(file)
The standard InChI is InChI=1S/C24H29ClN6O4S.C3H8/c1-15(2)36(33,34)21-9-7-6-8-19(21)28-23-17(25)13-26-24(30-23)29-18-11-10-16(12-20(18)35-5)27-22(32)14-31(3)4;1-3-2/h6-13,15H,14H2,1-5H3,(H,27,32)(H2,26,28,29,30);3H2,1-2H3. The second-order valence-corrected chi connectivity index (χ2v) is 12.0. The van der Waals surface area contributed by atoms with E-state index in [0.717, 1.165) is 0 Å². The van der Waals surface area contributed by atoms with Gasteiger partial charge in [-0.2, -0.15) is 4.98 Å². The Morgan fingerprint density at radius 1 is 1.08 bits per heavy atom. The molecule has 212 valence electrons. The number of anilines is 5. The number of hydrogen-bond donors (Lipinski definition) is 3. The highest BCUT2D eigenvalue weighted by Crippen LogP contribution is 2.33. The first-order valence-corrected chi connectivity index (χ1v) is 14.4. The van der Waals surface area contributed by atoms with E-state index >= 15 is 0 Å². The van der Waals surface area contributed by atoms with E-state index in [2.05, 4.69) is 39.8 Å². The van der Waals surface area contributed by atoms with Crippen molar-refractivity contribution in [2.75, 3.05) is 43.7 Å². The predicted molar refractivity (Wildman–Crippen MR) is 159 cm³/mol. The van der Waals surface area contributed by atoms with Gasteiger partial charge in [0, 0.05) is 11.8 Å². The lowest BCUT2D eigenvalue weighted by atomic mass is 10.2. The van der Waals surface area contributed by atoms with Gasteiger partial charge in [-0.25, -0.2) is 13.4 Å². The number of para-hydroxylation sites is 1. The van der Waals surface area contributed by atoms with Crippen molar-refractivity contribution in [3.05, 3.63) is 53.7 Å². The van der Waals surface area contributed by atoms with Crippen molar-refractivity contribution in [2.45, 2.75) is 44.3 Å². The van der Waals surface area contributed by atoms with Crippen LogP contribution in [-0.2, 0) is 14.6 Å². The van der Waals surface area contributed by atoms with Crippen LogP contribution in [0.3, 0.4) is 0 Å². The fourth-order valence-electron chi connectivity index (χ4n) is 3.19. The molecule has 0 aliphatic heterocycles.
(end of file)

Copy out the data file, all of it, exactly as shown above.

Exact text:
The standard InChI is InChI=1S/C24H29ClN6O4S.C3H8/c1-15(2)36(33,34)21-9-7-6-8-19(21)28-23-17(25)13-26-24(30-23)29-18-11-10-16(12-20(18)35-5)27-22(32)14-31(3)4;1-3-2/h6-13,15H,14H2,1-5H3,(H,27,32)(H2,26,28,29,30);3H2,1-2H3. The second-order valence-corrected chi connectivity index (χ2v) is 12.0. The van der Waals surface area contributed by atoms with E-state index in [0.717, 1.165) is 0 Å². The van der Waals surface area contributed by atoms with Gasteiger partial charge in [-0.2, -0.15) is 4.98 Å². The Morgan fingerprint density at radius 1 is 1.08 bits per heavy atom. The molecule has 212 valence electrons. The number of anilines is 5. The number of hydrogen-bond donors (Lipinski definition) is 3. The highest BCUT2D eigenvalue weighted by Crippen LogP contribution is 2.33. The first-order valence-corrected chi connectivity index (χ1v) is 14.4. The van der Waals surface area contributed by atoms with E-state index >= 15 is 0 Å². The van der Waals surface area contributed by atoms with E-state index in [2.05, 4.69) is 39.8 Å². The van der Waals surface area contributed by atoms with Crippen molar-refractivity contribution in [2.75, 3.05) is 43.7 Å². The predicted molar refractivity (Wildman–Crippen MR) is 159 cm³/mol. The van der Waals surface area contributed by atoms with Gasteiger partial charge in [0, 0.05) is 11.8 Å². The lowest BCUT2D eigenvalue weighted by atomic mass is 10.2. The van der Waals surface area contributed by atoms with Gasteiger partial charge in [-0.25, -0.2) is 13.4 Å². The number of para-hydroxylation sites is 1. The van der Waals surface area contributed by atoms with Crippen molar-refractivity contribution in [3.05, 3.63) is 53.7 Å². The van der Waals surface area contributed by atoms with Crippen molar-refractivity contribution in [2.45, 2.75) is 44.3 Å². The van der Waals surface area contributed by atoms with Crippen LogP contribution in [-0.2, 0) is 14.6 Å². The van der Waals surface area contributed by atoms with Crippen LogP contribution in [0.3, 0.4) is 0 Å². The fourth-order valence-electron chi connectivity index (χ4n) is 3.19. The molecule has 0 aliphatic heterocycles.